Sandy Rosenthal is an activist and author who lives in New Orleans, Louisiana. She previously worked in the field of marketing/copy writing but left that career behind to create Leeves.org, a non-profit organization with the goal of educating individuals on why the levees broke in New Orleans during Hurricane Katrina. Sandy founded this organization with her son, Stanford, and also holds the position of president within the non-profit.
Sandy graduated from Mount Holyoke College with a Bachelor of Arts degree and soon after that, graduated from Tulane University with a Master of Business Administration degree. She has also received a certificate from the Nancy Marsiglia Institute of Justice. Sandy has earned over a dozen awards and honors including “Outstanding Social Entrepreneur of the Year” from Tulane University and “Most Influential Woman” from Mount Holyoke College.
Like many others who call New Orleans home, you experienced Hurricane Katrina and the devastating aftermath firsthand. Other than the defective levee systems, what is something you wish everyone knew about the event that you feel the news media did not properly cover?
In the chaotic aftermath, the reporting by major media was lax and irresponsible. Accounts portrayed the New Orleans people as basically irresponsible or thugs. This further wounded an already suffering population. A 2006 Congressional hearing soundly criticized this early poor reporting saying: “skepticism and fact checking are easier when the sea is calm, but more vital when it is not.”
What gave you the strength and drive to step up and speak about the faulty levee system and the harm it caused?
My strength came from my inner calm and understanding that a million people’s lives were turned upside down due to the federal government’s mistakes. The survivors deserved my fight.
At what point did you decide to put pen to paper and write this story? Had you always planned to share your story this way?
A trusted advisor suggested that I write my book because, in his words, no one else could write it. And the story needed to be told, he said. That was July 2013. I started writing in October 2013 and finished August 2018. No, I definitely did not ever plan to write a book because, seriously, I am not a writer!
What was your writing process like? How did you organize all of the data and stories to all fit together so cohesively?
I began spending every day for two solid months, writing a timeline of events. (That process was like finding a stash of photographs that I hadn’t seen in 30 years.) My book is written almost like a diary, but there’s tension throughout, be it eating melting ice cream or struggling against a deadline or finding a ton of hate mail in my inbox.
What was the most challenging part of writing Words Whispered in Water: Why the Levees Broke in Hurricane Katrina?
For me, finding a copy editor was difficult. My first editor died suddenly of a heart attack. My second editor mysteriously left town, mid-contract, six weeks after we began working. Eventually I found an editor online, whom I’ve never met in person, but who did a wonderful job. Her name is Joanne Shwed.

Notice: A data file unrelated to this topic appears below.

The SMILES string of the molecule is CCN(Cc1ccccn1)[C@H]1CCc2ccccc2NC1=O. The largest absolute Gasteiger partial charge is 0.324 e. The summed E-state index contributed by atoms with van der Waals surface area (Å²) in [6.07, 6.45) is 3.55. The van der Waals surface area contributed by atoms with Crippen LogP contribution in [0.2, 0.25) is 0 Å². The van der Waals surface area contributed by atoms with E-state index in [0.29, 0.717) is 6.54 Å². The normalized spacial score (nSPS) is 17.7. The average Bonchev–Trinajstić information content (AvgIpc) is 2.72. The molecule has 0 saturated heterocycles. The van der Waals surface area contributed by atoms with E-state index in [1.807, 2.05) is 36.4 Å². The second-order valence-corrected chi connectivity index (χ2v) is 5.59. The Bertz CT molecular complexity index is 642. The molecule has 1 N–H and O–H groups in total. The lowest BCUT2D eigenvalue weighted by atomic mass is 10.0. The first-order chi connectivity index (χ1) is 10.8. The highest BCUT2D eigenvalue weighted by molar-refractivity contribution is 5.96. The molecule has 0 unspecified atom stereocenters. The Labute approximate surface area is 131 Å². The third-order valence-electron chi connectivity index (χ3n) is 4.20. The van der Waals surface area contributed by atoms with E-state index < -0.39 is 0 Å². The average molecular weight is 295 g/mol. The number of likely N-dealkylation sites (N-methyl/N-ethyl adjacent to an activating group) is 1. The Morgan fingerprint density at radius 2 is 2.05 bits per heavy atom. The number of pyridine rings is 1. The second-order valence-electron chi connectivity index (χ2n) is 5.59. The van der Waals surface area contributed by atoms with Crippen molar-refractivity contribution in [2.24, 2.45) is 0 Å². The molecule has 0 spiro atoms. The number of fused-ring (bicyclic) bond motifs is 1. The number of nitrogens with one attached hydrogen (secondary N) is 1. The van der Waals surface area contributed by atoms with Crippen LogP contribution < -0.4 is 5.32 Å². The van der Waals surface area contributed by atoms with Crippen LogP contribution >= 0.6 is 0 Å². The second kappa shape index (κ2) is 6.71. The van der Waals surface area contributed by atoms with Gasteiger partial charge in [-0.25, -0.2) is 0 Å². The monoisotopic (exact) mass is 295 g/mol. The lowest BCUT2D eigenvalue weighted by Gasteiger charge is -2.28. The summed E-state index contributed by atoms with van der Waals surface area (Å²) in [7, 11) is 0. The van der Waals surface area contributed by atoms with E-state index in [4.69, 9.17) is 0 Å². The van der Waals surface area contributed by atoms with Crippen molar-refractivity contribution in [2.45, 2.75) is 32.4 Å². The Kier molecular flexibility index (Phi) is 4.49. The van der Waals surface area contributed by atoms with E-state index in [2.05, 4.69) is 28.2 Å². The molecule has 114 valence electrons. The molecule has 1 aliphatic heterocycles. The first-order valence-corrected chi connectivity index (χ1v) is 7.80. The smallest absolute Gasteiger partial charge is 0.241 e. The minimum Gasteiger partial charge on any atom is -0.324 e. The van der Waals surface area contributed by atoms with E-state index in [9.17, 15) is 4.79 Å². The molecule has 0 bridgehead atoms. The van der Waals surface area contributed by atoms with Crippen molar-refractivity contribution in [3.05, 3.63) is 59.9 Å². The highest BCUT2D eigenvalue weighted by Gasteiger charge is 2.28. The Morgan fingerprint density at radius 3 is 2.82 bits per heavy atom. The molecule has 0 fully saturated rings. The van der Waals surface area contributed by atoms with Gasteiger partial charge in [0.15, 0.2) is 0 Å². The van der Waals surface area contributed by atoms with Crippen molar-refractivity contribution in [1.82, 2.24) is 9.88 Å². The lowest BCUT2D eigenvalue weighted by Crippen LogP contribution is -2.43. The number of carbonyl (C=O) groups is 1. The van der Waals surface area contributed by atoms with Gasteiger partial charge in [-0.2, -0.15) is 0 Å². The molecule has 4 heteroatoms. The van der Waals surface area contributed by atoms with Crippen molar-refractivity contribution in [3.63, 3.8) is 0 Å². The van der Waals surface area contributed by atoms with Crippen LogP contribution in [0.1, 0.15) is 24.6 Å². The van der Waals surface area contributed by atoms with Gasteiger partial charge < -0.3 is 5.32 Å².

You are also the founder and president of the non-profit Leeves.org, what was your main objective when you created this organization and do you feel that you have reached this objective in the 15 years it has been active?
The mission of Levees.org is education that the flooding of New Orleans was due to civil engineering mistakes by the federal government, specifically, the U.S. Army Corps of Engineers. The mission was substantially fulfilled in 2015 when a watershed journal article, that my organization convened and managed, was published by Water Policy- the official journal of the World Water Council.
Who inspires you the most professionally? Is there anyone in or out of the writing world who has helped your writing career in one-way or the other?
The answer is Ken McCarthy, the very same advisor who recommended that I write a book. Ken is a genius at understanding what can and/or must be done to get traction and to get attention be it a cause, an issue or selling a project. When Mr. McCarthy said I needed to write a book, I believed he must be correct.
What do you hope the main takeaway will be for those who read your book?
The power of a single person is alive and well. And it’s there in all of us, just waiting to be tapped.
Rapid Fire Questions:
Favorite place in the world? Aix en Provence, France
Go to coffee order? Decaf iced coffee
Summer or winter? Summer!
Pancakes or waffles? Blueberry pancakes
Last book you read? The Yellow House by Sarah Broome
Why the Levees Broke in Hurricane Katrina
It’s a horror story, a mystery, and David and Goliath story all in one. In 2005, the entire world watched as a major U.S. city was nearly wiped off the map. The levees ruptured and New Orleans drowned. But while newscasters attributed the New Orleans flood to “natural catastrophes” and other types of disasters, citizen investigator Sandy Rosenthal set out to expose the true culprit and compel the media and government to tell the truth. This is her story.